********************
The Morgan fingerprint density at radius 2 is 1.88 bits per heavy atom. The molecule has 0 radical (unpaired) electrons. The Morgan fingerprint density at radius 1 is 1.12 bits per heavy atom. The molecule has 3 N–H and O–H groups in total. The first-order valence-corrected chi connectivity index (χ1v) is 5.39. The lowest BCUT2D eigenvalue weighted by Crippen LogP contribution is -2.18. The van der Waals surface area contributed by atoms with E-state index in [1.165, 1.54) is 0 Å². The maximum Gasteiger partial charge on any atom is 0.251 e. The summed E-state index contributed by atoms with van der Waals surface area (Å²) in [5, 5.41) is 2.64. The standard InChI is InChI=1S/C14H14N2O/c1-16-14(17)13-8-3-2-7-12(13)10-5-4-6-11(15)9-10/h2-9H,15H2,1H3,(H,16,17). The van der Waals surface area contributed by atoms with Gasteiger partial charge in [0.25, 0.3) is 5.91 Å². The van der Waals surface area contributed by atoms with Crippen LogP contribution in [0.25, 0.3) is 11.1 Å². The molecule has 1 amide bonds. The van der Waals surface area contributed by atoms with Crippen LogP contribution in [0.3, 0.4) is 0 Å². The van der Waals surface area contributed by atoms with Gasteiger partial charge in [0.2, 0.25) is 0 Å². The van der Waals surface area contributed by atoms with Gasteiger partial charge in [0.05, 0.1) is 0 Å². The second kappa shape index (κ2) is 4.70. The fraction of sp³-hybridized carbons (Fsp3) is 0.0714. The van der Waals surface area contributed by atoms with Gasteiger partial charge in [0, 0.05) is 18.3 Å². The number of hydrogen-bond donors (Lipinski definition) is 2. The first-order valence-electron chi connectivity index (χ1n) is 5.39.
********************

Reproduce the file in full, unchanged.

The Morgan fingerprint density at radius 2 is 1.88 bits per heavy atom. The molecule has 0 radical (unpaired) electrons. The Morgan fingerprint density at radius 1 is 1.12 bits per heavy atom. The molecule has 3 N–H and O–H groups in total. The first-order valence-corrected chi connectivity index (χ1v) is 5.39. The lowest BCUT2D eigenvalue weighted by Crippen LogP contribution is -2.18. The van der Waals surface area contributed by atoms with E-state index in [1.165, 1.54) is 0 Å². The maximum Gasteiger partial charge on any atom is 0.251 e. The summed E-state index contributed by atoms with van der Waals surface area (Å²) in [5, 5.41) is 2.64. The standard InChI is InChI=1S/C14H14N2O/c1-16-14(17)13-8-3-2-7-12(13)10-5-4-6-11(15)9-10/h2-9H,15H2,1H3,(H,16,17). The van der Waals surface area contributed by atoms with Gasteiger partial charge in [0.25, 0.3) is 5.91 Å². The van der Waals surface area contributed by atoms with Crippen LogP contribution in [0.25, 0.3) is 11.1 Å². The molecule has 1 amide bonds. The van der Waals surface area contributed by atoms with Crippen LogP contribution in [0.3, 0.4) is 0 Å². The van der Waals surface area contributed by atoms with Gasteiger partial charge in [0.2, 0.25) is 0 Å². The van der Waals surface area contributed by atoms with Gasteiger partial charge in [0.05, 0.1) is 0 Å². The second kappa shape index (κ2) is 4.70. The fraction of sp³-hybridized carbons (Fsp3) is 0.0714. The van der Waals surface area contributed by atoms with Gasteiger partial charge in [0, 0.05) is 18.3 Å². The number of hydrogen-bond donors (Lipinski definition) is 2. The first-order valence-electron chi connectivity index (χ1n) is 5.39.